Professional Development

Ask Yourself: Are You Happy In Your Current Job?

Written by Peter Jones

You’re happy to have a job, of course. But are you really happy in your job? If you want the best of all worlds—i.e. to live to work rather than work to live, then maybe it’s time to ask yourself whether you are actually happy where you are—or whether you could be happier somewhere else, doing something else.

Have no idea how to figure this one out? Try asking yourself the following questions.

1. What do you care about?

Step one is to identify your passion. Figure out what gets you really jazzed up. It might be in a whole different career field entirely—you’ll never know until you do the soul searching necessary to find out. What do you enjoy? Writing? Working as a group? Working with your hands? No idea is too stupid. Figure out what really makes you excited and then figure out how to pursue it as a second step.

2. What do you do best?

Identifying your strengths is a good next step. Can any of them work laterally? For example, can you move to a slightly different field or totally different position that’s more suited to what you really care about purely by repurposing the skills you already have? Think a bit differently about what you can actually do—not just what you’ve studies and what you’ve been doing.

3. Are you proud of your company?

Does the company culture make you feel great about working where you do? Is this a challenging environment that also offers rewards and some degree of fulfillment? If you can’t excel where you are, and are not empowered to achieve your very best, then you might consider moving around.

4. How’s your boss?

This actually makes a massive difference. If you have a good rapport and a relationship built on mutual respect and trust, that goes a very long way toward job satisfaction. If your boss isn’t helping you to grow, then perhaps your happiness will suffer.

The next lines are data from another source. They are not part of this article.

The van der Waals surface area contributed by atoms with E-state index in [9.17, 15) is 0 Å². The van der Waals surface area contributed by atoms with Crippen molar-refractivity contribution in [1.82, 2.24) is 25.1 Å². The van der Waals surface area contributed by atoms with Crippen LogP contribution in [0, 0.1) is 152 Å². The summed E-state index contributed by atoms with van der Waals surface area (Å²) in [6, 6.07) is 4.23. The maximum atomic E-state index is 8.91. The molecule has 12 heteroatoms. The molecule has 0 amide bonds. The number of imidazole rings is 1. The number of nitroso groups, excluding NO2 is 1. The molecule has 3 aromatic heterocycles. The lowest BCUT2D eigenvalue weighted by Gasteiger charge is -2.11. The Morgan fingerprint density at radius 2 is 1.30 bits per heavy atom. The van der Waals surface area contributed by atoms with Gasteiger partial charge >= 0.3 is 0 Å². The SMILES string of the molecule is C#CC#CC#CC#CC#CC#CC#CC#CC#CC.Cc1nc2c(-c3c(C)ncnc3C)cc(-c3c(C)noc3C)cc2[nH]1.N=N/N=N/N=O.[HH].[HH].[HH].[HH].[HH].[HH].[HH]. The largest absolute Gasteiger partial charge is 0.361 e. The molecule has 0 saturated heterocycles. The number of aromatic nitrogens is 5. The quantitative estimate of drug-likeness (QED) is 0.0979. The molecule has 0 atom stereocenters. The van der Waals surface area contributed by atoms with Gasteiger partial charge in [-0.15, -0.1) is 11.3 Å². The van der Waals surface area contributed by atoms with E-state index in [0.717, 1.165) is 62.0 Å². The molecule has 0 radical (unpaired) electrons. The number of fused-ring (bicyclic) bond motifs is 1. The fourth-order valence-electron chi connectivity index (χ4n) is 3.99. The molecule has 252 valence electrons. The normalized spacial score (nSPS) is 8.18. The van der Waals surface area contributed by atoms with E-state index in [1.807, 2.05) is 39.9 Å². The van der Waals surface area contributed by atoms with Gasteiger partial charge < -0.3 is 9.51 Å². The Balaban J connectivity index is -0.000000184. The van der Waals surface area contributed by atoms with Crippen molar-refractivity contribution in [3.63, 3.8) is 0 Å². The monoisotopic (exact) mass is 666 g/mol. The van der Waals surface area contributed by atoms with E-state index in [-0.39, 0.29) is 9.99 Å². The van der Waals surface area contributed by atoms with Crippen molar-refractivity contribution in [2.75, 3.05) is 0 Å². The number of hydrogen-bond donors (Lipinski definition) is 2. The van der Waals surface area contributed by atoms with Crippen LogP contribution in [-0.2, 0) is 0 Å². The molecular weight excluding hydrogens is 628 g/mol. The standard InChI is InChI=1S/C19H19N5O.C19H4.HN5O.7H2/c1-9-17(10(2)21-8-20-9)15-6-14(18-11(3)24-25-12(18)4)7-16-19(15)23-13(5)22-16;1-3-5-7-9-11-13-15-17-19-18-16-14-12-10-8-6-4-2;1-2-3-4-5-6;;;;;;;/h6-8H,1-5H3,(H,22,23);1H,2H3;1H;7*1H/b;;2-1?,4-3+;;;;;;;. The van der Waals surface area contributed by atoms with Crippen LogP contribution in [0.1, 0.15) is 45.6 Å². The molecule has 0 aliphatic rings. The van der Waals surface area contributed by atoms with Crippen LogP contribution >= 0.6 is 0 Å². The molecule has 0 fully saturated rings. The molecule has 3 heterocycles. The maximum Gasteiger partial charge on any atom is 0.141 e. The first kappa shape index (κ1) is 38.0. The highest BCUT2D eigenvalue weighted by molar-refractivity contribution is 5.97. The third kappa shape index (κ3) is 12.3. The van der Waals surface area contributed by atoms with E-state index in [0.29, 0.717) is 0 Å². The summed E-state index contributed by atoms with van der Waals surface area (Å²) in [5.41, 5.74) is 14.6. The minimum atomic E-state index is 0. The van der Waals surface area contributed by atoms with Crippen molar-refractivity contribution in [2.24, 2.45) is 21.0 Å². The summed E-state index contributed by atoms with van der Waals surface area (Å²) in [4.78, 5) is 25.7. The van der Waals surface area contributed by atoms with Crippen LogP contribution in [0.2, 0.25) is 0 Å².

5. What’s your role?

Are you part of the solution? In the challenges facing your company and the world, does your position matter? Does the work you do every day make active gains in working toward an answer? Or do you feel like you’re irrelevant—or just part of the problem? Look back at your job description. Is your role part of the company’s boarder mission? Are you doing work that includes what made you excited to work there in the first place? Or just pushing paper and twiddling your thumbs?

6. Is your network growing?

A good job is one that will help you to expand your network? If you’re constantly meeting new people and being inspired and challenged by what the other people in your industry are doing, you’ll be much less bored where you are. You might even have a great lead for where to end up next!

7. How’s communication?

Start paying attention to how your company communicates—with everyone. This includes the interview process. Are people personable? Professional? Punctual with responses to questions and their share of the work? Are the bosses totally hands off, or does everyone feel like they have a stake in the mission at hand? How are you and others evaluated? Fairly? Constructively?

8. How do your colleagues feel?

If everyone else is wildly thrilled where they are at your company, and you’ve determined that you’re at least in the right field or job, then perhaps there are deeper problems with your lack of satisfaction than can be fixed by switching careers. But if you uncover a lot of similar gripes to yours? It might be time to go back to Step 1 and start thinking about where you might go next.

About the author

Peter Jones